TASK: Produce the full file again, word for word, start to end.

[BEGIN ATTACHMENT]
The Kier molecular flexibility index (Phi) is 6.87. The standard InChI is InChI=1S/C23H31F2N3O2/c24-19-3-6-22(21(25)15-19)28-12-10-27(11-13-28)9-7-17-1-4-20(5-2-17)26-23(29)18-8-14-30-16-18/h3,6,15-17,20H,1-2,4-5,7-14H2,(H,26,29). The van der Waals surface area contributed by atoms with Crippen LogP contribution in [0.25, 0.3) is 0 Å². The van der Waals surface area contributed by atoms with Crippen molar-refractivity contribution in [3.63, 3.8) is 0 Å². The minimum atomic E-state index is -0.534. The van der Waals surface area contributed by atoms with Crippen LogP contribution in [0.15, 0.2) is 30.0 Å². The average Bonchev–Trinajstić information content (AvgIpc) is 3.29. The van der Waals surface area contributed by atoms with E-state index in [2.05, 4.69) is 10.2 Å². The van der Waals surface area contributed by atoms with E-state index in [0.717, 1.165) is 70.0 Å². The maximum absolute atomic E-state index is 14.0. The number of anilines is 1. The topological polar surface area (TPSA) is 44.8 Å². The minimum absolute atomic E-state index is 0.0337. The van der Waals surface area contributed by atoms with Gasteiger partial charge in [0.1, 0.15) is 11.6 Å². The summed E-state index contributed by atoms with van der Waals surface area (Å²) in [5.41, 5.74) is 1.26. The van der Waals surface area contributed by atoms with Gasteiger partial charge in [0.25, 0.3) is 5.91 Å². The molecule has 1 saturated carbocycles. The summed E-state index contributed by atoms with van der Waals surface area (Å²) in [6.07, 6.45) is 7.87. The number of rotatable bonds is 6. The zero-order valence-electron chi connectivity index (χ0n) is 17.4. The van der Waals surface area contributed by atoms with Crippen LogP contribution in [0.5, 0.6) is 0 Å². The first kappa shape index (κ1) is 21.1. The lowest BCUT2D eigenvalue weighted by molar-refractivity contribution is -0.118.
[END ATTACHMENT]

The Kier molecular flexibility index (Phi) is 6.87. The standard InChI is InChI=1S/C23H31F2N3O2/c24-19-3-6-22(21(25)15-19)28-12-10-27(11-13-28)9-7-17-1-4-20(5-2-17)26-23(29)18-8-14-30-16-18/h3,6,15-17,20H,1-2,4-5,7-14H2,(H,26,29). The van der Waals surface area contributed by atoms with Crippen LogP contribution in [0.25, 0.3) is 0 Å². The van der Waals surface area contributed by atoms with Crippen molar-refractivity contribution in [3.63, 3.8) is 0 Å². The minimum atomic E-state index is -0.534. The van der Waals surface area contributed by atoms with Crippen LogP contribution in [0.15, 0.2) is 30.0 Å². The average Bonchev–Trinajstić information content (AvgIpc) is 3.29. The van der Waals surface area contributed by atoms with E-state index in [2.05, 4.69) is 10.2 Å². The van der Waals surface area contributed by atoms with E-state index in [0.717, 1.165) is 70.0 Å². The maximum absolute atomic E-state index is 14.0. The number of anilines is 1. The topological polar surface area (TPSA) is 44.8 Å². The minimum absolute atomic E-state index is 0.0337. The van der Waals surface area contributed by atoms with Gasteiger partial charge in [0.1, 0.15) is 11.6 Å². The summed E-state index contributed by atoms with van der Waals surface area (Å²) in [5.41, 5.74) is 1.26. The van der Waals surface area contributed by atoms with Gasteiger partial charge in [0.25, 0.3) is 5.91 Å². The molecule has 1 saturated carbocycles. The summed E-state index contributed by atoms with van der Waals surface area (Å²) in [6.07, 6.45) is 7.87. The number of rotatable bonds is 6. The zero-order valence-electron chi connectivity index (χ0n) is 17.4. The van der Waals surface area contributed by atoms with Crippen LogP contribution in [0.5, 0.6) is 0 Å². The first kappa shape index (κ1) is 21.1. The lowest BCUT2D eigenvalue weighted by molar-refractivity contribution is -0.118.